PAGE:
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If you're considering law school, the idea of doing it online may have crossed your mind. Unfortunately, there are no ABA accredited fully online only law programs that will let you get a law degree without changing out of your jammies or at least getting off the couch.
Sorry prospective law students, you will have to leave the house. And if you've started your research into law school, you already know that, and that not going to an ABA accredited school is taking a big risk with your legal education. However, the ABA has relaxed their rules that cover online legal education, allowing law students to earn up to a full third of their required course credits via remote classwork. Naturally, this has opened the door for ABA accredited schools to offer hybrid online/in-person law programs. But should you even consider it?
Notably, one ABA accredited school is taking the lead by offering a new hybrid online and in-person law program. Syracuse University College of Law allows students to complete the maximum allowable online credits via live online seminars, and has special, intensive week long in-person sessions at the start of each semester, coupled with other flexible intensive in-person sessions during the semester.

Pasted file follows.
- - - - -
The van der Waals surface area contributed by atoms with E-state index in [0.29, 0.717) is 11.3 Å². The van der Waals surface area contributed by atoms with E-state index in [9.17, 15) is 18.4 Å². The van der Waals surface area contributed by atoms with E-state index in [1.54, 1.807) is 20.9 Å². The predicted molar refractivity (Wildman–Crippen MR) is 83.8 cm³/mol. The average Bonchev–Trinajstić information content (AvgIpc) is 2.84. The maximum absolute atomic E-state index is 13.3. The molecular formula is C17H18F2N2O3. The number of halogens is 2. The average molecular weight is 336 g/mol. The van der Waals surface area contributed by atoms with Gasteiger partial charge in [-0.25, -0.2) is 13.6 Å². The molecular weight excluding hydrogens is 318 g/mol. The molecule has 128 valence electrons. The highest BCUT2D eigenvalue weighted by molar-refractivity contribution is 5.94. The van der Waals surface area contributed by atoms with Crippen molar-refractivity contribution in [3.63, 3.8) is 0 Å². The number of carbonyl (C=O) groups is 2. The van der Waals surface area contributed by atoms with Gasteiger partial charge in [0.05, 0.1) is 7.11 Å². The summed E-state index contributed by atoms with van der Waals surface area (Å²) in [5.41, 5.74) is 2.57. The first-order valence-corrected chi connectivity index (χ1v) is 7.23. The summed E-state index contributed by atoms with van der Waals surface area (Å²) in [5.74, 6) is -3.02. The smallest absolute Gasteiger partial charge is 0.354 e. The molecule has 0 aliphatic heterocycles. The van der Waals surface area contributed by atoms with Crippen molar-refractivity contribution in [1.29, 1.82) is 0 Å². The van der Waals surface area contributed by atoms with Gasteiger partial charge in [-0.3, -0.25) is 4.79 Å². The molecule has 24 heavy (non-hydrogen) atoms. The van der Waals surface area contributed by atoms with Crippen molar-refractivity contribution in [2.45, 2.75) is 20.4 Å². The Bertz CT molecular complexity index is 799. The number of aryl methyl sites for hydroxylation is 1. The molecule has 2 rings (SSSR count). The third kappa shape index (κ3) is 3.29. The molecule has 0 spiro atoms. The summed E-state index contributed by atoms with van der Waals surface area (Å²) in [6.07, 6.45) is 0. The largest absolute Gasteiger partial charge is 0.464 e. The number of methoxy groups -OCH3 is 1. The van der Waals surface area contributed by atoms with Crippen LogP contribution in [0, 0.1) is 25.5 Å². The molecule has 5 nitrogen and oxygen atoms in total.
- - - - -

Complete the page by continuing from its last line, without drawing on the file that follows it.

Although this might not be the same level of flexibility many other online universities offer for other non-ABA accredited law programs, when it comes to law school, the Syracuse program will likely be game changing. Only having to give up a few weeks per semester to be on campus means students who might not be able to afford full time childcare, or to completely relocate for school, will have the opportunity to attend law school ... though more schools will likely need to roll out similar programs.
If you are laser focused on one area of law and already have a career or good contacts in the legal industry, then the school you attend might matter less than simply getting licensed.
However, it will be hard, especially in the hyper-competitive job markets, to reconcile the fact that online degrees are not viewed as favorably as degrees from traditional, T1, or well known, universities. Fortunately, with the ABA relaxing their rules, and schools like SU starting innovative part-time online law programs, ABA accredited online law schools might not suffer from the same stigma.
Meeting with a lawyer can help you understand your options and how to best protect your rights. Visit our attorney directory to find a lawyer near you who can help.